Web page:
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Install Coil-Overs

When Ride Quality and Handling Matter

Yvonne Liu
Jan 1, 2001
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Suspension was something once linked to bridges and being bad at school. By now, you’re probably less experienced at being forced to stay home from school, and more familiar with suspension and how it works on cars (We hope.—MAX). Perhaps you are even thinking of upgrading the stock suspension system on your MRyde with aftermarket springs and shocks or even a coilover system. If you own a VW or Audi, you are probably well-acquainted with Advanced Motorsport Solutions (AMS), the exclusive importer of Abt Sportsline products for North America. Located in Costa Mesa, California, AMS is dedicated to bringing the best of Europe to the States, offering expert advice on applications, installations, and tuning.

With ride quality and handling primarily on our minds, we headed down to AMS for the installation of Abt coilovers on a 2000 VW GTI 1.8T. Sure, you may think it’s just another coilover installation, but it was the first ever performed using Abt coilovers on a Mk IV Golf here state-side, and MAX was there to bring it to you.

If you want to lower your car, there are several ways to go about it. It is all too common to cut springs to lower a vehicle, but that may cause the suspension to bottom during travel, blowing the valves and ruining the shocks. Since cutting springs is not recommended, a better option would be installing shocks and springs designed to lower the car a specific amount while increasing spring rates. This will also reduce the likelihood of bottoming out. Keep in mind that the shock absorber must be compatible with the spring rates (The amount of effort needed to compress the spring.—MAX) in order for the whole system to work effectively and efficiently together.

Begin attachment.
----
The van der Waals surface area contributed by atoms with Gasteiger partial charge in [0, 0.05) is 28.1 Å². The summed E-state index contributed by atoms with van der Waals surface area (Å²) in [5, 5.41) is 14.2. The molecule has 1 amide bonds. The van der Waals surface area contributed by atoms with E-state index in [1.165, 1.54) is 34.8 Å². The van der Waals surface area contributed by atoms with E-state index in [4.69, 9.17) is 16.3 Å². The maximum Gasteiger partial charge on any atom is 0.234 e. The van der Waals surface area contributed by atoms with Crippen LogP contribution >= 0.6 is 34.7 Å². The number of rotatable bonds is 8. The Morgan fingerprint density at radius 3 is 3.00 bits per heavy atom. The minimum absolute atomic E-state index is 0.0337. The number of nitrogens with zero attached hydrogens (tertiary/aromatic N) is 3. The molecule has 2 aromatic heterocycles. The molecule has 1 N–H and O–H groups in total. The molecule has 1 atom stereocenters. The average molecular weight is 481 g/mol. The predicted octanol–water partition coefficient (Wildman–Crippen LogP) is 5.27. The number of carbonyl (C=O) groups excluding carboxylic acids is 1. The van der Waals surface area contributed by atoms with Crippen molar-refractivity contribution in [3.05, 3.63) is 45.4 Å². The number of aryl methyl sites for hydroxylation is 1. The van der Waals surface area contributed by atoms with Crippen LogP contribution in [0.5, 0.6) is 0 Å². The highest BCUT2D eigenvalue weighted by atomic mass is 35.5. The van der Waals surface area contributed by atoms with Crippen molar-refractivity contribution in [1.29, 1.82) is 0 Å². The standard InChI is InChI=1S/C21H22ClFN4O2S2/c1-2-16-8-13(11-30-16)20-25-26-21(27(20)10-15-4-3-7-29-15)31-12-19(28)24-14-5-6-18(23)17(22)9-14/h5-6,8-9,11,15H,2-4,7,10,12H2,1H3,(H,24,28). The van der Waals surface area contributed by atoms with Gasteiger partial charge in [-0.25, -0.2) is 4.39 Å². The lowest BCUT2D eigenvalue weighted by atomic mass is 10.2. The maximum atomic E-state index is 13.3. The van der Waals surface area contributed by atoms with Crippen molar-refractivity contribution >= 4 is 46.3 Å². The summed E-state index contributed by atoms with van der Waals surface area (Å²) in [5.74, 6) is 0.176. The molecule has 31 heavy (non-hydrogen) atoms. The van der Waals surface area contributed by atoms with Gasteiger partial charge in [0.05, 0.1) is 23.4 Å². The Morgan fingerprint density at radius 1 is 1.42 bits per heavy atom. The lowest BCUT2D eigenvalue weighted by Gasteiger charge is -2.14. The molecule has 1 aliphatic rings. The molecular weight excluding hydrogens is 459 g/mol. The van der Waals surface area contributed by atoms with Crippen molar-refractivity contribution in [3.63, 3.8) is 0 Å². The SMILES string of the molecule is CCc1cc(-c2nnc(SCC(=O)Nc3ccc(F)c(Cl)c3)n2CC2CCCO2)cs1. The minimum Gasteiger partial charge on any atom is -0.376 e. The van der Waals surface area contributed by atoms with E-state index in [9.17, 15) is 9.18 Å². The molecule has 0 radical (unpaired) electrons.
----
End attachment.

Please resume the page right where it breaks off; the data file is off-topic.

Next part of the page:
A coilover system replaces the stock springs and shock absorbers with threaded body shocks, allowing ride height and weight distribution adjustments to be made with minimal effort. The replacement spring keeps the tire in contact with the road by providing a resistant force to road imperfections that increases as the spring compresses. Because the spring minimizes chassis upset, it allows the tire to maintain its contact patch through acceleration, braking, and turning in conjunction with the shock absorber. The shock absorber has a twofold mission: to dampen vibrations of unsprung mass and to control the return motion associated with the rebound travel caused by the spring.

The Abt coilovers are lightweight and TUV-approved, utilizing spring rates optimized for the GTI. The front springs are progressively wound, meaning they allow for the spring rate to increase as the springs are compressed, while the rear’s are semi-progressive. The front shocks are adjustable for both height and dampening, working both in compression and rebound. As a result, the coilover system allows the front to be adjusted by 30 mm, while the rear was lowered 25 mm.

Unless you are proficient in German, you can order the parts and follow along with our installation, since, for the time being, the coilovers themselves come packaged with Deutsche-only instructions. We do, however, recommend you go to a professional to ensure proper installation and alignment of tires once the coilovers are secured in their new environment. Happy suspension tuning!

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By Yvonne Liu
17 Articles

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